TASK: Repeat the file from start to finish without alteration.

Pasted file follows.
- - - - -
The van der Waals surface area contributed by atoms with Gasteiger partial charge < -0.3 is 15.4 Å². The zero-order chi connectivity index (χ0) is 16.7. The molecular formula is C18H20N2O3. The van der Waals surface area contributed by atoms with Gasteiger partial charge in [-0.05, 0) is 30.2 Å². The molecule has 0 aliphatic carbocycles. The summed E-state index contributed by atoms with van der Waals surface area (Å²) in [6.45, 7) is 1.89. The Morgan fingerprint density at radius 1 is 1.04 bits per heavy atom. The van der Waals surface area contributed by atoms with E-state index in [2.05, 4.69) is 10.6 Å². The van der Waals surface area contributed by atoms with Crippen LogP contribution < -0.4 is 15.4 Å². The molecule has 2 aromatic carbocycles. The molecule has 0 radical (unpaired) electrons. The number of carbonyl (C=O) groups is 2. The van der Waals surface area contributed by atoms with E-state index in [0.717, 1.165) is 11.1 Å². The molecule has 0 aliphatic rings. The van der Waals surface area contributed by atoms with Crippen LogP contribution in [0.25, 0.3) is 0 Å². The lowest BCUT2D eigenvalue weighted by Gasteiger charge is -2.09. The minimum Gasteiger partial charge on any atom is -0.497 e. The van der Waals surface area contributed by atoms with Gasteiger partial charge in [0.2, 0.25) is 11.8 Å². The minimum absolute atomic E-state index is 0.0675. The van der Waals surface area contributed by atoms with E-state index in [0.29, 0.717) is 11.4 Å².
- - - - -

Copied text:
The van der Waals surface area contributed by atoms with Gasteiger partial charge < -0.3 is 15.4 Å². The zero-order chi connectivity index (χ0) is 16.7. The molecular formula is C18H20N2O3. The van der Waals surface area contributed by atoms with Gasteiger partial charge in [-0.05, 0) is 30.2 Å². The molecule has 0 aliphatic carbocycles. The summed E-state index contributed by atoms with van der Waals surface area (Å²) in [6.45, 7) is 1.89. The Morgan fingerprint density at radius 1 is 1.04 bits per heavy atom. The van der Waals surface area contributed by atoms with E-state index in [2.05, 4.69) is 10.6 Å². The van der Waals surface area contributed by atoms with Crippen LogP contribution < -0.4 is 15.4 Å². The molecule has 2 aromatic carbocycles. The molecule has 0 radical (unpaired) electrons. The number of carbonyl (C=O) groups is 2. The van der Waals surface area contributed by atoms with E-state index in [0.717, 1.165) is 11.1 Å². The molecule has 0 aliphatic rings. The van der Waals surface area contributed by atoms with Crippen LogP contribution in [0.25, 0.3) is 0 Å². The lowest BCUT2D eigenvalue weighted by Gasteiger charge is -2.09. The minimum Gasteiger partial charge on any atom is -0.497 e. The van der Waals surface area contributed by atoms with Gasteiger partial charge in [0.2, 0.25) is 11.8 Å². The minimum absolute atomic E-state index is 0.0675. The van der Waals surface area contributed by atoms with E-state index in [0.29, 0.717) is 11.4 Å².